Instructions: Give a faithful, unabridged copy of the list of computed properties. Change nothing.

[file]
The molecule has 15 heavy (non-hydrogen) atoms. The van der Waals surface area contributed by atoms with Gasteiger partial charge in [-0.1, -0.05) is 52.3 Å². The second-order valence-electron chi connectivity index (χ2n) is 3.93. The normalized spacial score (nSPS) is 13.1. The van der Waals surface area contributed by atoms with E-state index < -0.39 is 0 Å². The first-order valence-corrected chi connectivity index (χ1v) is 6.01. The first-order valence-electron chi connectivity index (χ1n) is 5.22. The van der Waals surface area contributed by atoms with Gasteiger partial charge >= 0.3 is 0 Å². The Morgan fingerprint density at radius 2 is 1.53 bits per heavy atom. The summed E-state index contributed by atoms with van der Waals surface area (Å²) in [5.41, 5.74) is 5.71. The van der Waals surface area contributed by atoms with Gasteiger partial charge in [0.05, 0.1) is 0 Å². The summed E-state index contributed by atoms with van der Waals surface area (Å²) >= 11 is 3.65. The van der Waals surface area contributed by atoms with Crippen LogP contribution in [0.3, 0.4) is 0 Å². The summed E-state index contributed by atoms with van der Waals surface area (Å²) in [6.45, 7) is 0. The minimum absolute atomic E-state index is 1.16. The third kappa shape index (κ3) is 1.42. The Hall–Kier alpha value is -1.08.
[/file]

The molecule has 15 heavy (non-hydrogen) atoms. The van der Waals surface area contributed by atoms with Gasteiger partial charge in [-0.1, -0.05) is 52.3 Å². The second-order valence-electron chi connectivity index (χ2n) is 3.93. The normalized spacial score (nSPS) is 13.1. The van der Waals surface area contributed by atoms with E-state index < -0.39 is 0 Å². The first-order valence-corrected chi connectivity index (χ1v) is 6.01. The first-order valence-electron chi connectivity index (χ1n) is 5.22. The van der Waals surface area contributed by atoms with Gasteiger partial charge >= 0.3 is 0 Å². The Morgan fingerprint density at radius 2 is 1.53 bits per heavy atom. The summed E-state index contributed by atoms with van der Waals surface area (Å²) in [5.41, 5.74) is 5.71. The van der Waals surface area contributed by atoms with Gasteiger partial charge in [0.05, 0.1) is 0 Å². The summed E-state index contributed by atoms with van der Waals surface area (Å²) >= 11 is 3.65. The van der Waals surface area contributed by atoms with Crippen LogP contribution in [0.3, 0.4) is 0 Å². The summed E-state index contributed by atoms with van der Waals surface area (Å²) in [6.45, 7) is 0. The minimum absolute atomic E-state index is 1.16. The third kappa shape index (κ3) is 1.42. The Hall–Kier alpha value is -1.08.